Welcome January, welcome new year, and welcome readers to another year of crafty blogging. January has admittedly started a bit underwhelming in these parts; with record high temperatures, my phone giving up the ghost (not entirely unexpected as it had been struggling for months) and the inevitable end of our period of free time for frolicking amongst the bare trees in the winter forest and back to regular life stuff. Oh, and that ongoing pandemic everywhere. However things are looking up as the colder weather has returned, and it’s my partner’s birthday month, so I’ve not given up on January just yet.
I wanted to come out here and talk to you about a pair of socks I knit a while back. These are actually the first socks I made for myself after having done a bunch of socks as gift knitting. They are these wonderful moon themed socks that when I saw them for the first time planted the wish to knit socks in me after having zero interest in them before. In many ways seeing them kicked off the “The Great Sock Knitting Winter” of last year. I thought it would be nice to get them on the blog now as a little homage to the sock infatuation they contributed to happening in my knitting practise.
The pattern is called Harvest Moon Socks by Rachael Marjamaa. They are colourwork socks, knit cuff down, with a heel heel flap and gusset. They are adorned with a Latvian braid at the cuff and moon themed colourwork border bands. The pattern comes in four sizes and for each of those sizes there are additional instructions for calf shaping should you need it. For a colourwork sock pattern that is an amazing size range and I really appreciate the designer going the extra mile on this for her first pattern.
These were the first pair of socks I made for myself. I love, love the colourwork on this one. The theme and execution is just spot on. The patterning is really intuitive and rhythmic and, once you get going, easy to predict so they work up fast. They are, of course, the perfect footwear to wear for quickly dashing outside on still, clear nights to spend some time with the moon and do some stargazing.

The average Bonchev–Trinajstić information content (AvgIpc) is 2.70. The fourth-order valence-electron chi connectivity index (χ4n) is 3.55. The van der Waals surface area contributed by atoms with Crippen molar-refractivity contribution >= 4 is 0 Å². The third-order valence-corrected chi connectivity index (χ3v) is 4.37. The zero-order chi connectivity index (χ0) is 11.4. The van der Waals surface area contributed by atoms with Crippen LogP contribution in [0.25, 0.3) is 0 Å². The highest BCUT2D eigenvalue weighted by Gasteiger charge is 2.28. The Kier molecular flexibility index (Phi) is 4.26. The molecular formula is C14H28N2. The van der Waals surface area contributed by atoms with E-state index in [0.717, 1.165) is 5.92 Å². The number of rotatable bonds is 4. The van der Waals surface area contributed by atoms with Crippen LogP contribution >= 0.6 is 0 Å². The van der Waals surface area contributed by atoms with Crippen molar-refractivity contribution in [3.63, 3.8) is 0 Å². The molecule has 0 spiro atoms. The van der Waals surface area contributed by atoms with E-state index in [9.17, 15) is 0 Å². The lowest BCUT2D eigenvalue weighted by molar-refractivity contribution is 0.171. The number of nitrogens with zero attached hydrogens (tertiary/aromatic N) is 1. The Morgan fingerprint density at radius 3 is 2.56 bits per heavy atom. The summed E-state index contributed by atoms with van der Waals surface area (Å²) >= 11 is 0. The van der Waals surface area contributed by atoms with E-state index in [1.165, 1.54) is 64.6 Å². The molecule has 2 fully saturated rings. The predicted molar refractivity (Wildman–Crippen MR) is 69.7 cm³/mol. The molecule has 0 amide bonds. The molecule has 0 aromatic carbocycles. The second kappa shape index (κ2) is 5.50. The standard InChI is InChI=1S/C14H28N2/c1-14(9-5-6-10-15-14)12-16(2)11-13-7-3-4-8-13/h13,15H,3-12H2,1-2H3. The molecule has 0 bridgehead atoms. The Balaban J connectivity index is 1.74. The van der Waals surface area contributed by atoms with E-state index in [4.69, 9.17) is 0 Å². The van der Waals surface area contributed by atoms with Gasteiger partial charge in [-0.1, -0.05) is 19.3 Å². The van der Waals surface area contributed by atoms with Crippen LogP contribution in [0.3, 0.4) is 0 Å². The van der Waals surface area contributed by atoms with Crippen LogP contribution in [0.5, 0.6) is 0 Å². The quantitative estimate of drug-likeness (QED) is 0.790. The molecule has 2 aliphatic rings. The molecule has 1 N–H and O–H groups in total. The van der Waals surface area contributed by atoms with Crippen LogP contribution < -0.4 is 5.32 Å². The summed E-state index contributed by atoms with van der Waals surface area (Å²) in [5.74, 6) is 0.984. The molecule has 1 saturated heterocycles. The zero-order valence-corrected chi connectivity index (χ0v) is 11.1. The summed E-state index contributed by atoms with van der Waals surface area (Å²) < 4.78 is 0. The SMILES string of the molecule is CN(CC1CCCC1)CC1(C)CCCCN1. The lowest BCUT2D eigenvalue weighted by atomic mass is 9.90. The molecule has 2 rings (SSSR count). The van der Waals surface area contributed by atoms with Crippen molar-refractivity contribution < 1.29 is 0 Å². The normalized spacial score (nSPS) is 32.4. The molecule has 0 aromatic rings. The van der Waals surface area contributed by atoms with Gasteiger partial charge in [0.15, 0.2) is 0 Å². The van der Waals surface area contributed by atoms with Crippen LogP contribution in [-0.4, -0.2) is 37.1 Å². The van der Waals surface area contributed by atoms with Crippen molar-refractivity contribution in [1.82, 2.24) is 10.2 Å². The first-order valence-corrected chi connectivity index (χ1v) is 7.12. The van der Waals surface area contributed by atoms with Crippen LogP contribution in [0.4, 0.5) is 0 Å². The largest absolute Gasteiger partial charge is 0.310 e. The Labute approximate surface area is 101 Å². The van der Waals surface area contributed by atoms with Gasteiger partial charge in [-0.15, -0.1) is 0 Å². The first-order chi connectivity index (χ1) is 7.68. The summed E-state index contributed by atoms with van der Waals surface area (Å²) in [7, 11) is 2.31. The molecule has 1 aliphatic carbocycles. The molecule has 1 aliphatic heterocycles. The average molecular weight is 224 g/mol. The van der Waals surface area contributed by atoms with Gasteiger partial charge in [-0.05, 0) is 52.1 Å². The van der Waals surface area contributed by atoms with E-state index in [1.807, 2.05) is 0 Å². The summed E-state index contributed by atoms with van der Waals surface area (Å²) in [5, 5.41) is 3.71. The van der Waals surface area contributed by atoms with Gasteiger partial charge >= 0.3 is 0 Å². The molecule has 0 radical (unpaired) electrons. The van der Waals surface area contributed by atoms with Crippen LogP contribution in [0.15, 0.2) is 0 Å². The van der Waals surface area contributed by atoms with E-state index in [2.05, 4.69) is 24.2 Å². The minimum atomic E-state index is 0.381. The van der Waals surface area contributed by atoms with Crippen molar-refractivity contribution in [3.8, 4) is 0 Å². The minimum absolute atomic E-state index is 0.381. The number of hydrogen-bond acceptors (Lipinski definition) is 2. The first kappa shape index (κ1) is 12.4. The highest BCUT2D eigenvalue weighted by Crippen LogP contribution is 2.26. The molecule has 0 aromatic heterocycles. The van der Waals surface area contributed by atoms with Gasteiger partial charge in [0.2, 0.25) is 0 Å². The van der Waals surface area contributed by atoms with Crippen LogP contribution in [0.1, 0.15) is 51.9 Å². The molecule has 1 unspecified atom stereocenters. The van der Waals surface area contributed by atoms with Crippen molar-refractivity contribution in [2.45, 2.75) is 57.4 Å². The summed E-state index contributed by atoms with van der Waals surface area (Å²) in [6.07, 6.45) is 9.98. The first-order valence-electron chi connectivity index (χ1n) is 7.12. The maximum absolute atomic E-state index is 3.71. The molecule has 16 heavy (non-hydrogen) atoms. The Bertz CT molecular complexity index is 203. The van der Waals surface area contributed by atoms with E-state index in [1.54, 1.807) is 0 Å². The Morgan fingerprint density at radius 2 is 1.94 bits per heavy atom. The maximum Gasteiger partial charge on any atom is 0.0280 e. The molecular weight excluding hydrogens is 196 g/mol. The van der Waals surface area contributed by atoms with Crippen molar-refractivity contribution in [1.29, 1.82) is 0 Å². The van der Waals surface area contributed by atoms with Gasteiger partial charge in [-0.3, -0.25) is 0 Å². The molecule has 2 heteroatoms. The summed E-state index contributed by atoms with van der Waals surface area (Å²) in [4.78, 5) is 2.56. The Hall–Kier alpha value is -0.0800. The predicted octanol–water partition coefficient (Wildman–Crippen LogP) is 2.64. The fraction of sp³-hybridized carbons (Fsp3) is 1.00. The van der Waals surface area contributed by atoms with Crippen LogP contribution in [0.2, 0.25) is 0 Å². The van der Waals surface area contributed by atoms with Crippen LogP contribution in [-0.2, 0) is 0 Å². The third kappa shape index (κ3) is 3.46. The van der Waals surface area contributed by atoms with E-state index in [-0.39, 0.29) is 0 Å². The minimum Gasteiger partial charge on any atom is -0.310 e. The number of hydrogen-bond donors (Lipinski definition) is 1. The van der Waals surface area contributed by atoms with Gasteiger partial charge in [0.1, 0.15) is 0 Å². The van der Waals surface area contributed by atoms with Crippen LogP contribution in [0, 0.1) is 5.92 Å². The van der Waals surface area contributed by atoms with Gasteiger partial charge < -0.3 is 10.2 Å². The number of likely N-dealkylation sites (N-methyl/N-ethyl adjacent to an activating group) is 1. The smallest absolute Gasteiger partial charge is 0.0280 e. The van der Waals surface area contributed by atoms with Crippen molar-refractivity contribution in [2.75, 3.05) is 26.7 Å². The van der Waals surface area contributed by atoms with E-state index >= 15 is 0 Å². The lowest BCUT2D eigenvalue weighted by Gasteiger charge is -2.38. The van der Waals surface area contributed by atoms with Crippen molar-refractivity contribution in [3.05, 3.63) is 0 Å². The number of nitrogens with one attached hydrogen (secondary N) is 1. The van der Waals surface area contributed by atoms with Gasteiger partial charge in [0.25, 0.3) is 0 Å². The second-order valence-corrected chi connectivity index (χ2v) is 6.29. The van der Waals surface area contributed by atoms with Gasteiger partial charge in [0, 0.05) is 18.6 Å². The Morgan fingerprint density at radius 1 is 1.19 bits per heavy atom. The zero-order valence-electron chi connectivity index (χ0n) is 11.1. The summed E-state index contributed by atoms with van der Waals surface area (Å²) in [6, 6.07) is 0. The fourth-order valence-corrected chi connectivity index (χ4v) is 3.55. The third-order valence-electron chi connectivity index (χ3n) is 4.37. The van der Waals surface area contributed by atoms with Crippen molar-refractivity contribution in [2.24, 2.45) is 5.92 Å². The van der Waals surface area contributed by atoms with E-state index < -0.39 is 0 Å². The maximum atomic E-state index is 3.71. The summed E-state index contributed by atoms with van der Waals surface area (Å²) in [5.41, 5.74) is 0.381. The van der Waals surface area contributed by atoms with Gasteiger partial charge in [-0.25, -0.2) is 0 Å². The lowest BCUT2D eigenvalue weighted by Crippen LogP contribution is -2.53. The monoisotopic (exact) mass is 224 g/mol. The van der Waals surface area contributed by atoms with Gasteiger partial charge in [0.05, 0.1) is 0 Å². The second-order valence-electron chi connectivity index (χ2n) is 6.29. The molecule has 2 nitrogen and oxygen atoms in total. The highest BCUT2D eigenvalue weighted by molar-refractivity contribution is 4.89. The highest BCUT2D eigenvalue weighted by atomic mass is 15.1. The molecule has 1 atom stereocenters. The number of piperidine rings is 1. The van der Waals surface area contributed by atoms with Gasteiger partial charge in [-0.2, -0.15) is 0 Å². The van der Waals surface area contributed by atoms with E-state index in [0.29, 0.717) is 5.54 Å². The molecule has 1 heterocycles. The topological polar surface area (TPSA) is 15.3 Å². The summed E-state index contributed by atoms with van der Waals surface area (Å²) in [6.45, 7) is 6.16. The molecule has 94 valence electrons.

As I mentioned in earlier posts, before ‘the great sock infatuation of winter 2020-2021’ I was hardly a prolific sock knitter, so I had little in the way of sock yarn in my stash, nor had I much experience with suitable yarns. I also found it difficult to pick a yarn for socks for myself, as I usually like woollen spun rustic heathery yarns with a bit of character. However that is more or less everything you don’t want in a sock yarn, which needs strength and durability from a tightly spun yarn. I was honestly a little lost as to what to go with, but then I found a selection of tweed-ish sock yarns (as in they are called tweed sock yarns, but they are different from other tweed yarns which typically veer towards the rustic side of the yarn spectrum). I found these specific ones, Lang Magic Tweed, on a website that specialises in discontinued yarn. The good thing about that is that it was a nice and affordable way for me to dip my toes into sock yarns and sock knitting, the not so great thing about such an arrangement is that finding a yarn you like on there means a hard time sourcing more as it is all discontinued.
I initially paired this ochre-orange gradient yarn with a misty grey- beige tweed. It made for a subtle colour combination, more subtle than I expected when I saw the yarns paired together. The patterns were still visible, just a lot more subtle. After I knit half a sock in this combination my doubts still lingered so I decided to set it aside and cast on the other sock of the pair this time with an off white tweed from Regia. I decided to knit this combination to the same point of the sock where I stopped with the grey and then compare which colour pairing I liked better. You can see the winning choice for yourself on the photos!
I decided that for this pair I liked the more pronounced colourwork of the off-white tweed on dark ochre better than the grey. That said I still like the idea of misty grey moon sock and think they have potential in combination with another yarn. I just have to sit a bit on what colour that would be.